US Brand Name(s): Lynparza

Use in Cancer Treatment

Olaparib is to treat the following conditions:

  • Breast cancer that is HER2-negative, contains specific germline BRCA1 or BRCA2 gene abnormalities and has spread (spread to other parts of the body). Olaparib is to treat individuals with cancer who have had chemotherapy before or after surgery, or who have metastatic disease.
  • Advanced ovarian cancer due to hereditary mutations in the BRCA1 or BRCA2 genes. Olaparib is for individuals who have had at least three prior kinds of chemotherapy.
  • Ovarian epithelial cancer, fallopian tube cancer, or primary peritoneal cancer are all examples of ovarian cancer. Adults who have had a complete or partial response to platinum chemotherapy are given olaparib as maintenance treatment. 
    • As a first-line maintenance treatment in individuals with advanced cancer who have specific germline or somatic BRCA1 or BRCA2 gene mutations.
    • In patients with advanced cancer who have genomic instability and/or specific germline or somatic mutations in the BRCA1 or BRCA2 gene, bevacizumab is a first-line maintenance treatment.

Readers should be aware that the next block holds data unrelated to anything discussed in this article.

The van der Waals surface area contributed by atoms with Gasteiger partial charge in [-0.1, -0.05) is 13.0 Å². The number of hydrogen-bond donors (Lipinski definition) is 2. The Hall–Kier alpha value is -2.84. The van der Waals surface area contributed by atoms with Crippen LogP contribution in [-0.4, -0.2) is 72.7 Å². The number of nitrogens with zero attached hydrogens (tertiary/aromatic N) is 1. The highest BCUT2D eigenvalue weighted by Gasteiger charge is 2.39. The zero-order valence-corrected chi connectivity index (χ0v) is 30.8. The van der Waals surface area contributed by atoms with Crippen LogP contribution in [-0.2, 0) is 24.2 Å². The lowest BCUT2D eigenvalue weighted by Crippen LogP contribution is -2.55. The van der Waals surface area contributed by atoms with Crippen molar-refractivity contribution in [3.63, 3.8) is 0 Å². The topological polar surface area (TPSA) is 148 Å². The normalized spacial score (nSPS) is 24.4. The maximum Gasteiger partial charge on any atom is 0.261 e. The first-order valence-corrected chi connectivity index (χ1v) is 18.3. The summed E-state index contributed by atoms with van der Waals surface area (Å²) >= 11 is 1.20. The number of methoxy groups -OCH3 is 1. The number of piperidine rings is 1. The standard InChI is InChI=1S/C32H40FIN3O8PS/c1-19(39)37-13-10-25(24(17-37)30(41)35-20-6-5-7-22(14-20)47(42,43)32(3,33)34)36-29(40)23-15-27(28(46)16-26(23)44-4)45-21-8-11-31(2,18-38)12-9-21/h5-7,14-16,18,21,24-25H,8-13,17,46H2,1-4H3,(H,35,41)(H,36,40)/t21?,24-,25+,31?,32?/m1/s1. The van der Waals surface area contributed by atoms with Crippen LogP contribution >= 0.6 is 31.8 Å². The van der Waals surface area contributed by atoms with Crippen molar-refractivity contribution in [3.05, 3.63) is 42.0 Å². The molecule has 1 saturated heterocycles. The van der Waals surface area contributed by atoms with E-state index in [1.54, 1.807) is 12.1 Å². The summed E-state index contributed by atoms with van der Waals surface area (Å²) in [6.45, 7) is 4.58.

• In recurrent cancer patients.
  • Pancreatic cancer is a kind of cancer that affects the pancreas. Olaparib is a maintenance treatment for individuals with metastatic cancer who have not progressed following first-line platinum chemotherapy and have specific hereditary BRCA1 or BRCA2 gene mutations.
  • Prostate cancer that has spread to other organs, contains germline or somatic alterations in genes involved in homologous recombination repair, and is resistant to castration (has not responded to treatments that lower testosterone levels). Olaparib is a drug that treats individuals whose cancer has progressed following therapy with enzalutamide or abiraterone.

Detailed scientific definition – Definition from the NCI Drug Dictionary 

Olaparib Facts on MedlinePlus

A summary of key information regarding this medication in layman’s terms, which may contain the following:

  • Cautions about this medicine
  • What is the use and how?
  • Whom should you consult before taking it?
  • What you should know about it before using it?
  • Other drugs that might interact with it
  • Possible negative effects

Drugs are frequently under research to see whether they can assist treat or prevent conditions other than those already prevalent. This patient information leaflet covers uses which have been under authorization. Much of the material, though, might also apply to authorized uses that are being investigated.